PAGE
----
This was one of those comments that your spouse utters, and you just know it’s best not to respond to. After all, it was 90 degrees. It was noon. We had bugs stuck between our front teeth. We had already been running for five hours over gnarly terrain and I had just chirped for the millionth time that the woods were so beautiful and wasn’t it nice to enjoy the summer like this.
We were on our first trail run together, a 50K. This was Peter’s first ultra. And while we both enjoyed the suffering, it was not the height, in all honesty, of marital bliss.
You see, we love each other a lot. We both love running a lot. We have discovered, in the past five years, that we do not love running together a lot. Or doing other sports together, in fact.
He loves to row. On my first lesson, shortly after Peter sculled by and yelled “Hi Honey!” so proud of his wife and future rowing partner, I slipped on duck poop, landed on the boat, and split my ear open. As I drove myself to the ER, I saw Peter. I honked with the hand that wasn’t squeezing the bloody mangled ear. He waved and smiled. I burst into tears. I needed 22 stitches.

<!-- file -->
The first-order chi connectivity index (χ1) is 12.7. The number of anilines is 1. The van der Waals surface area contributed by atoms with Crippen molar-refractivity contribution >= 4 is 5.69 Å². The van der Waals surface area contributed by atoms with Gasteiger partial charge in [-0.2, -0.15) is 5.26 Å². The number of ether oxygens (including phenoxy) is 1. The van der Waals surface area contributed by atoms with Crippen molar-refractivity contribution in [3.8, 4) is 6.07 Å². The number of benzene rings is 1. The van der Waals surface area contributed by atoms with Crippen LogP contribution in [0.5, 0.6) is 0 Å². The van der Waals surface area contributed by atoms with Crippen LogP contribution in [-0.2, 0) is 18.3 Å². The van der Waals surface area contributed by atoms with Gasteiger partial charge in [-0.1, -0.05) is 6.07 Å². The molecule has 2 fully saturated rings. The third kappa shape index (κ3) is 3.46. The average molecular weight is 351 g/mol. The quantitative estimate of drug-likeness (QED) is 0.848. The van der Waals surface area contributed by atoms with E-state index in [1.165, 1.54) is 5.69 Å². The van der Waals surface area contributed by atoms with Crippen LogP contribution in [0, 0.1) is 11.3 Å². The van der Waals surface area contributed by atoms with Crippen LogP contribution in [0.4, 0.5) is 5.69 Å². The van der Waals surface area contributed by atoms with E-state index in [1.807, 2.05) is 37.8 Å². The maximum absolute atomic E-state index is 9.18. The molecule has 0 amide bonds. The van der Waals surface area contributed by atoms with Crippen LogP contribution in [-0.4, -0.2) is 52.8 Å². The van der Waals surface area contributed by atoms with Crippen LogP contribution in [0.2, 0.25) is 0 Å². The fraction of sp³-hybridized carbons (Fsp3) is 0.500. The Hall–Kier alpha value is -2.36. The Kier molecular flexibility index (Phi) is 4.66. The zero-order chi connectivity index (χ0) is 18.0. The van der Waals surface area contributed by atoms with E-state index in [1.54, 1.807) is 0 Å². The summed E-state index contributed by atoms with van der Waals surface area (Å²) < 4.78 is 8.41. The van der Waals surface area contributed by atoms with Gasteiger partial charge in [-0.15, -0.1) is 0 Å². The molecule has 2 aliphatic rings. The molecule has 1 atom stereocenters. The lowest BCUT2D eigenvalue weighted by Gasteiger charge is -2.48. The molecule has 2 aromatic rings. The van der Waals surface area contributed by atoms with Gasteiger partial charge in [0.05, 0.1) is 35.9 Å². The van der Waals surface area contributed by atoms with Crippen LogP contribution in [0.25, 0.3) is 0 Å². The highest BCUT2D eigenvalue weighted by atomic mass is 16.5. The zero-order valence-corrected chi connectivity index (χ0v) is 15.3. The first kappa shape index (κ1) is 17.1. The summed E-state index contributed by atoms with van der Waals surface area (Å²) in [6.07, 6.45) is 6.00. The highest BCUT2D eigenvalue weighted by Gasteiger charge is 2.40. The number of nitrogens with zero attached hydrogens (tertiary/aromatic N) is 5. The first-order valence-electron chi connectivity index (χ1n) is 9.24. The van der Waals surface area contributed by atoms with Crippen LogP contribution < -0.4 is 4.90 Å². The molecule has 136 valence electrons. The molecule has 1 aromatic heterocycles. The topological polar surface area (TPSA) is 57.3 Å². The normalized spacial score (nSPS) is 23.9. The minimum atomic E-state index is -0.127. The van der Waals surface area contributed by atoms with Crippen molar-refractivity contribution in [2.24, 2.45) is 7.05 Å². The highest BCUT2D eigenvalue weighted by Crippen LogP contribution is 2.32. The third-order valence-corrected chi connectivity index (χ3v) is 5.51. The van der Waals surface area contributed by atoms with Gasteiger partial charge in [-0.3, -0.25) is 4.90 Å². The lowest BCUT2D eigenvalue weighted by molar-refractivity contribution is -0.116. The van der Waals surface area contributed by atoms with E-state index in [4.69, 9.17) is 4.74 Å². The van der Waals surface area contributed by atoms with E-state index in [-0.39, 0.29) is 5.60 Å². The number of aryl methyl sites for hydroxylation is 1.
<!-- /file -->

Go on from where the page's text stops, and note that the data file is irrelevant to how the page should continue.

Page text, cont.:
We’ve tried cycling together. It’s a sport neither of us specialize in. That hasn’t gone much better. He’s naturally gifted on the bike, apparently, and can’t understand why I lumber along so slowly. And I can’t understand why he abandons me. Or how he can go so darn fast.
Road runs together have also been unsuccessful. When his pace slips, I ask if he’s okay and he hates that. When I fall behind, I hate it that he doesn’t ask.
We’ve found that we function best as athlete and crew. He loves to watch the Boston Marathon each year, and be there at mile 22 with the towel and water. I love to watch his regattas, and be there at the end with the fleece and Clif bar. We both feel as if we’ve accomplished something important. I totally get the easy end of the bargain, as his regattas are 4-minutes long and 13 miles from home.
He, on the other hand, gets to spend our fifth wedding anniversary watching me run around a one-mile loop. I’ll be competing in the World 24 hour championships in Italy that day. Beforehand I’ll be an irritating bundle of nerves. Afterwards, I’ll be a moaning pile of soreness he’ll have to lug across Newark International Airport.
I recently reviewed our wedding vows to see if he’d committed to this. Our vows were explicit, specific, and witnessed by a federal judge. We promised to love each other through every bounced check, dirty dish, and every body part that surrenders to gravity…etc. etc.
Hmmmm. Nothing in there about watching your wife run in circles for 24 hours, and celebrating your life together over a family-sized tub of TUMS and a stale baguette smothered in raspberry-flavored Hammer gel. Poor guy.
Who needs a running buddy you’ve found a love like that.